Cell Biology

Surf's Up

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Science  05 Aug 2005:
Vol. 309, Issue 5736, pp. 853
DOI: 10.1126/science.309.5736.853a

In order to infect a target cell, enveloped animal viruses must gain access to the cell's interior. The early stage of virus infection involves attachment to the cell surface and is frequently followed by endocytosis. Often, viruses are seen to bind to cellular extensions such as microvilli or filopodia. Lehmann et al. asked whether such binding is a productive interaction for the virus, which needs to access the cell body (which can be far away) for successful infection. In vivo imaging studies revealed that after viruses bind to filopodia, they travel in a surfing type of movement along the cell surface toward the cell body, where they then can enter the cell. Filopodia are filled with actin microfilaments, and it is these filaments, in conjunction with cellular myosin II, that promote virus surfing. Disruption of surfing can reduce the efficiency of viral infection. — SMH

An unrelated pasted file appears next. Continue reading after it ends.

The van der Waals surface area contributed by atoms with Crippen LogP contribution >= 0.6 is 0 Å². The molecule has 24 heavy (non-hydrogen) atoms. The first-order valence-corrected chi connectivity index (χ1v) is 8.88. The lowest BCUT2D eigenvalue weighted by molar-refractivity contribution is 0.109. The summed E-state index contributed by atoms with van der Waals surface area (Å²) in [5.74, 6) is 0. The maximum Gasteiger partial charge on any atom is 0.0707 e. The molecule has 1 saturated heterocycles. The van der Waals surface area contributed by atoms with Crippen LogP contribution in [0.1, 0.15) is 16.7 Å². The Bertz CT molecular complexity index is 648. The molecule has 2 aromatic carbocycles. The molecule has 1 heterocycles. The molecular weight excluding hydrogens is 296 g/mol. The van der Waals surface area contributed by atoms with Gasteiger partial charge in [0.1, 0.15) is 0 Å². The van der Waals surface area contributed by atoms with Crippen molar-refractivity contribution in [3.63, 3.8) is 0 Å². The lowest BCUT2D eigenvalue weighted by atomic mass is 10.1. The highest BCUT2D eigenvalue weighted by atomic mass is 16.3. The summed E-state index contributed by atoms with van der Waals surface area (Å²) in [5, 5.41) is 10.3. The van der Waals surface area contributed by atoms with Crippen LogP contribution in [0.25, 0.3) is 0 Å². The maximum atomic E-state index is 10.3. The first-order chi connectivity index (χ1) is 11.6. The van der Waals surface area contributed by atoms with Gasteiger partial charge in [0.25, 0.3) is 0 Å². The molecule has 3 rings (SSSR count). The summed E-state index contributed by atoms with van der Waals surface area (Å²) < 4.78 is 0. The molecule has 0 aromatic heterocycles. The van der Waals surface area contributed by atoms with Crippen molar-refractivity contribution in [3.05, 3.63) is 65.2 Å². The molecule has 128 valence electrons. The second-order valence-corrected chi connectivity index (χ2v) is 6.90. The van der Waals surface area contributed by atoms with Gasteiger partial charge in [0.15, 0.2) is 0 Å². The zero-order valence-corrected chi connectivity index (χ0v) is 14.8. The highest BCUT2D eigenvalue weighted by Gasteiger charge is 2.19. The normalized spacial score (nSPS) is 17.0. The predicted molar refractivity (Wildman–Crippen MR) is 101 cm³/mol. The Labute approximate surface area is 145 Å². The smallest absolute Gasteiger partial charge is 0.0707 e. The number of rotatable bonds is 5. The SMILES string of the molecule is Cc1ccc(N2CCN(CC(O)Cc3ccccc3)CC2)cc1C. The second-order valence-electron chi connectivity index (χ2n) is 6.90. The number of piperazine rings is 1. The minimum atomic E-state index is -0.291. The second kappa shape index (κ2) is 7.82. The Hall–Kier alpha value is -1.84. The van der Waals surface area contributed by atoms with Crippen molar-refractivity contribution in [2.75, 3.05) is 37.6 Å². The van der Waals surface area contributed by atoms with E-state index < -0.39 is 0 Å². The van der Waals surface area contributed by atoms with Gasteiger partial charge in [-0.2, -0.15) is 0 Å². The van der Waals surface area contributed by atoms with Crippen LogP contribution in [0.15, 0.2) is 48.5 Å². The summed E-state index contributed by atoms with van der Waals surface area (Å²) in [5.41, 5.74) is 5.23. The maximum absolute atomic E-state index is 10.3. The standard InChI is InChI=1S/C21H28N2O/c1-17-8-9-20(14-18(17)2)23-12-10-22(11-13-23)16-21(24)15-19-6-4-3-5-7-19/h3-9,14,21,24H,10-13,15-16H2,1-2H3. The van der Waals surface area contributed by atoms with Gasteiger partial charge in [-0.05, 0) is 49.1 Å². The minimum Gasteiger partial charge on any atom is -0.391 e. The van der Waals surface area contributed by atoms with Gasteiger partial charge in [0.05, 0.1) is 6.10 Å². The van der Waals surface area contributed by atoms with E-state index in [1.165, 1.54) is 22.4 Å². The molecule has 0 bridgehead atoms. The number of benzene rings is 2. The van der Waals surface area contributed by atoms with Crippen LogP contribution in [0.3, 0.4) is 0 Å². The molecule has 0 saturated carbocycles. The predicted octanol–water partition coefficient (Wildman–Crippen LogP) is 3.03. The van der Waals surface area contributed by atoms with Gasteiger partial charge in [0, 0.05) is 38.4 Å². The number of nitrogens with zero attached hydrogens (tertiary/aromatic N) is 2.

J. Cell Biol. 170, 317 (2005).

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